Of course the press should report on the Donald Trump Foundation’s activities. I’d like to know what the gift to the Martin Greenberg Foundation was about and why the foundation contributed to a Fidelity Investments fund. But we should report on what the foundation actually does, as opposed to speculation about gifts for which there are no documentation.
Riley reminds us that Donald Trump has been a public figure for such a long time that Waldemar A. Nielsen, interviewed by the Chronicle of Philanthropy in 1990 declared that Trump’s contributions were “kind of dinky” for a man who said, even back then, that he was a billionaire. Of course the criterion shouldn’t be how much you give, but whether you give wisely. If the Trump Foundation’s 990s were for the Donald J. Smith Foundation, we wouldn’t think they were interesting or newsworthy. But Donald J. Smith is not the current Republican presidential nominee.
Riley concludes by claiming that reports about the giving patterns of Trump and the Clintons could “lead to calls on both sides of the aisle for more government oversight of charities,” including having the federal government determine who sits on a foundation board, curtailing the charitable tax deduction, and mandating an increase in the payout rate. I strongly suspect that none of these things will happen regardless of whether Trump or Clinton wins. Remember that the Obama administration proposed curtailing the charitable deduction, and their efforts, rightly, did not go anywhere. It may well be that the Clinton Foundation scandals could result in some changes, much as the ban on self-dealing in the 1960s came about because foundations were self-dealing.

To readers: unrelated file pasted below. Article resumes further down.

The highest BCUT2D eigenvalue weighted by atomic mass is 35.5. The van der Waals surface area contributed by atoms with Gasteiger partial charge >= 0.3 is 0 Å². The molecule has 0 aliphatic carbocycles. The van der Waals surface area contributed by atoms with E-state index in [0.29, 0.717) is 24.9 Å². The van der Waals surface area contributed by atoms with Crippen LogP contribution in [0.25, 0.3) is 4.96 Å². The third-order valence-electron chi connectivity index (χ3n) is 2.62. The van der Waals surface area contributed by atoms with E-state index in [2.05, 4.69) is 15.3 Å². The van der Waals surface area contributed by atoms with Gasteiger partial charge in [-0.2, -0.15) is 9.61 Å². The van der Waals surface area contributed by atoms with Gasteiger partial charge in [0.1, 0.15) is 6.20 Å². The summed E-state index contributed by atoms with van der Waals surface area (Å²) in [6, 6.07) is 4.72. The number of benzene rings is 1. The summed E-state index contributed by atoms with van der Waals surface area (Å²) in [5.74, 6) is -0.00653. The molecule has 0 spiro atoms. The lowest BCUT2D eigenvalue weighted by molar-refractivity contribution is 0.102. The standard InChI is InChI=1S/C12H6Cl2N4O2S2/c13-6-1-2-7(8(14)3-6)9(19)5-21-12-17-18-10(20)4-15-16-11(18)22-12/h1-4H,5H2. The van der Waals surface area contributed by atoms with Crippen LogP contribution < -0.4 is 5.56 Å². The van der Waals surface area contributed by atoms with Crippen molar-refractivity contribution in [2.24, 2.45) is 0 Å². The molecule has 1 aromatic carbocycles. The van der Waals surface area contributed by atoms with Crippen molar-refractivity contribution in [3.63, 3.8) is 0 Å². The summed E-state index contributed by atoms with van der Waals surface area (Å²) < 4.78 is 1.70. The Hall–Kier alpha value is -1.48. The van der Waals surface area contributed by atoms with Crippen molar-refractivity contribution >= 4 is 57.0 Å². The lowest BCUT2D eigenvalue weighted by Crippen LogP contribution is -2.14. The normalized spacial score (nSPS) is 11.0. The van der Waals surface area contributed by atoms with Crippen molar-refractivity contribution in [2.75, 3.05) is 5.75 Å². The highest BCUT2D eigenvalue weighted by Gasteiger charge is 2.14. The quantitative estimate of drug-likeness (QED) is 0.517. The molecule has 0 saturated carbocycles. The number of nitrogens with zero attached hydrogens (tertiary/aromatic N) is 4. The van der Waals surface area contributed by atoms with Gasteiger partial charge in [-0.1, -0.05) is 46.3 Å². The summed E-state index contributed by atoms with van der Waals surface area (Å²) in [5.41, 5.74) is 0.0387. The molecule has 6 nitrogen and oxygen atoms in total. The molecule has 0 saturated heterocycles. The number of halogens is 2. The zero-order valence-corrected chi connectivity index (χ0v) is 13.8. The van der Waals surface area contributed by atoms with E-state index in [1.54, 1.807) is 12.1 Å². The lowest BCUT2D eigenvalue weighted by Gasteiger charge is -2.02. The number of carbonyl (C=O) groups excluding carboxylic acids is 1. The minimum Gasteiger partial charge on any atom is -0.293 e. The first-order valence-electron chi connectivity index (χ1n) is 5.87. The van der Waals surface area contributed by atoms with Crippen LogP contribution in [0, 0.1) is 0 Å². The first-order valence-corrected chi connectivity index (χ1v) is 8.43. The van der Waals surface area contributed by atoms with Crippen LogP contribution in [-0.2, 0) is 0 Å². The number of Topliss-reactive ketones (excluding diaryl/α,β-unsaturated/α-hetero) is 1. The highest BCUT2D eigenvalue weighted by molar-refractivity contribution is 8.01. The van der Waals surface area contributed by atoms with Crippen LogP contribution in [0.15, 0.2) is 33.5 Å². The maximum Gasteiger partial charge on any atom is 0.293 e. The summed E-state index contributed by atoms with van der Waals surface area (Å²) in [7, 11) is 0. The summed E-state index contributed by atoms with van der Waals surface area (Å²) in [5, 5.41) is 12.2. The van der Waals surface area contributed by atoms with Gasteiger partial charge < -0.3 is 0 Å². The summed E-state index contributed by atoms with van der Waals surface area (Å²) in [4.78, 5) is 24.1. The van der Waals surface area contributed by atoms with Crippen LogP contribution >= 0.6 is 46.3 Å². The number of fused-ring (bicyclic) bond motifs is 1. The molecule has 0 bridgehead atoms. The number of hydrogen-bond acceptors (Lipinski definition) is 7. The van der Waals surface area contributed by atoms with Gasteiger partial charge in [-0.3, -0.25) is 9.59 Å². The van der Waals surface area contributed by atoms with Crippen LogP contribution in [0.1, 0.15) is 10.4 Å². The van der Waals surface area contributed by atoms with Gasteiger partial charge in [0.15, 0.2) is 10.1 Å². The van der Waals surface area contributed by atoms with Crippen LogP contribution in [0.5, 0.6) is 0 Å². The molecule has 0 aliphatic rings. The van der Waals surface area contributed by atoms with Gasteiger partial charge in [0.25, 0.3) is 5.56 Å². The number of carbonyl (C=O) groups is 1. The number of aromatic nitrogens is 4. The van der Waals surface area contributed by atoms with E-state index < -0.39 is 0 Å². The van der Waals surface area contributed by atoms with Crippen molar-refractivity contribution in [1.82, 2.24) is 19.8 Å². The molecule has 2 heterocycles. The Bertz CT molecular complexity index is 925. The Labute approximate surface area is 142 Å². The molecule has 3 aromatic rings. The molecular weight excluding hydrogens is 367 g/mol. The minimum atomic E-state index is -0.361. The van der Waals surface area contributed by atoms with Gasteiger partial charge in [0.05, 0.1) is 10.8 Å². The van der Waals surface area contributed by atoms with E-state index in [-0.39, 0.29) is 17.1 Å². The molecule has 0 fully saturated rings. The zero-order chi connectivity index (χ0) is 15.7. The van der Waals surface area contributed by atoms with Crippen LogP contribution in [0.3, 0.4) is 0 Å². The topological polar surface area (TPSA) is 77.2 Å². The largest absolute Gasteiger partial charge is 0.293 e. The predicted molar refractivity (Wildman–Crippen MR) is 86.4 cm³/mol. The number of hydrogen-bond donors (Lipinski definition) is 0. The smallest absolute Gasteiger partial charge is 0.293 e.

But I wouldn’t expect any significant changes, particularly in the payout rate, because no one outside philanthropy cares about the payout rate. They really don’t.
There will be many more stories about Donald Trump and Hillary Clinton’s giving. But neither Trump nor Clinton are representative of philanthropy as a whole, and the problems of these donors will not lead to more general investigations of philanthropy.